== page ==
Clients have come to expect their law firms to share certain transaction risks and establish fee structures that encourage efficient delivery of legal services, but most firms continue to bill on an hourly basis.
Many are just starting to adopt project management principles that other professional services firms embraced years ago. Legal project management (LPM) and value-based pricing represent a shift in the lawyer-client relationship. Law firms are re-evaluating their service delivery and fee models to more closely align with clients’ expectations, interests and demands. M&A transactions are a natural place to begin implementing these strategies.
While every M&A transaction is somewhat unique, most progress through a familiar lifecycle and process. Lawyers, however, have historically focused more on the uniqueness of their role in the deal and protecting the client’s interests, rather than on standardizing the acquisition process.
M&A lawyers increasingly are developing and implementing measures such as formal due diligence policies and procedures, standardized (but customizable) transaction documents, and dedicated lawyer teams familiar with a particular client’s inclinations in order to reduce overall costs and increase value for clients.
Process improvements alone will not satisfy increasing demands for efficiency. LPM provides a framework to modernize the delivery of legal services performed in an M&A transaction. It’s more than just a management philosophy—it’s a practical toolkit to:
- Identify and evaluate the uncertainties and risks that can impact an engagement’s cost;
- Create a realistic, detailed and reliable budget;
- Monitor performance against budget during the engagement’s full course;
- Improve attorney-client communication; and
- Promote a meaningful post-engagement review of services provided during the deal that assists in improving performance in subsequent engagements.
LPM changes how lawyers and clients budget for M&A engagements. Rather than a “back-of-the-napkin” fee estimate, complete with a laundry list of exceptions and assumptions, LPM delivers the sort of meaningful budget that business people expect from nonlawyers.
LPM principles guide the law firm to ask about the deal’s importance to the client’s overall business objectives, the client’s risk tolerance, and the role of the client’s internal team, all of which can impact scope and cost.
In addition, law firms have access to a tremendous amount of data regarding the costs of M&A engagements. While the most active client may complete 30 deals in any given year, law firms with sophisticated practices assist with hundreds each year. If properly harnessed, data collected from these deals helps firms create detailed, accurate budgets based on actual fees from prior transactions.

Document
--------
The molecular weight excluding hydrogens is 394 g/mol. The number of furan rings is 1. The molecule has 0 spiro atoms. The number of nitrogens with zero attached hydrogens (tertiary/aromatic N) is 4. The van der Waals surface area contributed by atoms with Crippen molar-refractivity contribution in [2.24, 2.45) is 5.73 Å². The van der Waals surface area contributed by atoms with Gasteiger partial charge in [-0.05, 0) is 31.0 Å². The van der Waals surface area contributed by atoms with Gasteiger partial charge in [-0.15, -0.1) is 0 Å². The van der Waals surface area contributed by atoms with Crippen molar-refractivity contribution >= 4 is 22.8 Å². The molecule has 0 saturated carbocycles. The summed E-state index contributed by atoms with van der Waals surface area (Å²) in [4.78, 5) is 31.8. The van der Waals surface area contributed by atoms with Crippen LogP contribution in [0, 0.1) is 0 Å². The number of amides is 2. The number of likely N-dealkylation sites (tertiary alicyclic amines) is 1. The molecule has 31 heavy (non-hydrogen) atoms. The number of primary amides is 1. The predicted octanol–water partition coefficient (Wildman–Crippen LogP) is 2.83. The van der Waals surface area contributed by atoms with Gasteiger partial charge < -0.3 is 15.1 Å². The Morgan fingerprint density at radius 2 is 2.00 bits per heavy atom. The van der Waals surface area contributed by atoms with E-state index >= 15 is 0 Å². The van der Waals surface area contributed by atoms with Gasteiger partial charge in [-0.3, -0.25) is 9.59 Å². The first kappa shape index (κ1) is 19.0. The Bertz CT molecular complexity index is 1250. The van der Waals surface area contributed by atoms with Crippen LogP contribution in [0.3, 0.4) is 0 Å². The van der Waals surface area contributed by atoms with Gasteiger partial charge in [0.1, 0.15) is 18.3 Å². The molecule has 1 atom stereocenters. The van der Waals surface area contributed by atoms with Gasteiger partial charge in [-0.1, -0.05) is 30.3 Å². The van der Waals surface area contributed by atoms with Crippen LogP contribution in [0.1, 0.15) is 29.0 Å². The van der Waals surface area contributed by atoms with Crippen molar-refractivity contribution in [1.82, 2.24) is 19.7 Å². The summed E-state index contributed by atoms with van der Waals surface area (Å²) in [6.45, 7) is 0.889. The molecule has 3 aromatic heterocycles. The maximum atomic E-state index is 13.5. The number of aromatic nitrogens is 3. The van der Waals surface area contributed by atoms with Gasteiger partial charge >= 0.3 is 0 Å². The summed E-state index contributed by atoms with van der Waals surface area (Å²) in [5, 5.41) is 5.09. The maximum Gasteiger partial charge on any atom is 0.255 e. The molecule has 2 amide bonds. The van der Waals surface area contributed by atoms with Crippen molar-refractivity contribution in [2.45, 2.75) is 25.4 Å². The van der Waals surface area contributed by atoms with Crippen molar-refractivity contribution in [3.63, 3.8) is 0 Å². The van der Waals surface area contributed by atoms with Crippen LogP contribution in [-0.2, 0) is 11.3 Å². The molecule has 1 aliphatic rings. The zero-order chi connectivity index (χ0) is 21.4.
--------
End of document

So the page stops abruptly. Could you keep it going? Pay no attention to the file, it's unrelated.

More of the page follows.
Value During M&A Engagement
Unlike the traditional fee estimate, an LPM-based budget can be valuable during an M&A engagement, and not just at the outset. Using an LPM system, a firm can monitor performance against budget and offer this information to the client in real time. The system also enables the lawyer and client to spot a potential cost overrun before it occurs and identify problems in the deal that may lead to an overrun.
Comparing actual fees against budget following an engagement can pinpoint tasks where efficiencies can be gained, as well as aspects of the transaction where the law firm adds the most value. In each case, an LPM-based budget provides the client greater transparency regarding the nature and amount of legal services rendered.
While LPM can improve the delivery model for legal services in transactions, it doesn’t always change how lawyers price their services. Investment bankers, accountants and other M&A professionals have used value-based pricing for decades, but most lawyers rarely deviate from the billable hour.
Many clients are uncomfortable with fixed fees or other fee arrangements if they feel they are relying on law firms to determine how much legal work is required or how much it will cost, or if they believe a fixed fee encourages lawyers to cut corners or maximize profitability at the expense of quality and client service.
LPM provides the tools to bridge this information gap. A law firm that adopts an effective LPM program can be confident in the budget it helps develop and comfortable using that budget as the basis for a fixed fee, broken-deal discount, closing premium or other value-based pricing arrangement to align law firm and client interests.
Similarly, pre-budget discussions and the transparency offered by performance monitoring and post-action reviews give clients the information they need to confirm their lawyers are spending time in a way that maximizes value.
Effectively using LPM and value-based billing in M&A transactions fosters a “trusted adviser” attorney-client relationship by positioning lawyers to add value rather than simply billing in six-minute increments. As more law firms develop and rely on these strategies, clients likely will have increasingly higher expectations of firms and will ultimately be more satisfied with the value of the legal services they receive.
This column does not necessarily reflect the opinion of The Bureau of National Affairs, Inc. or its owners.
Frank D. Chaiken is a partner and the leader of Thompson Hine LLP’s Corporate Transactions & Securities practice group.
Tony Kuhel is a partner in Thompson Hine’s Corporate Transactions & Securities practice group and serves as chair of the firm’s M&A subgroup.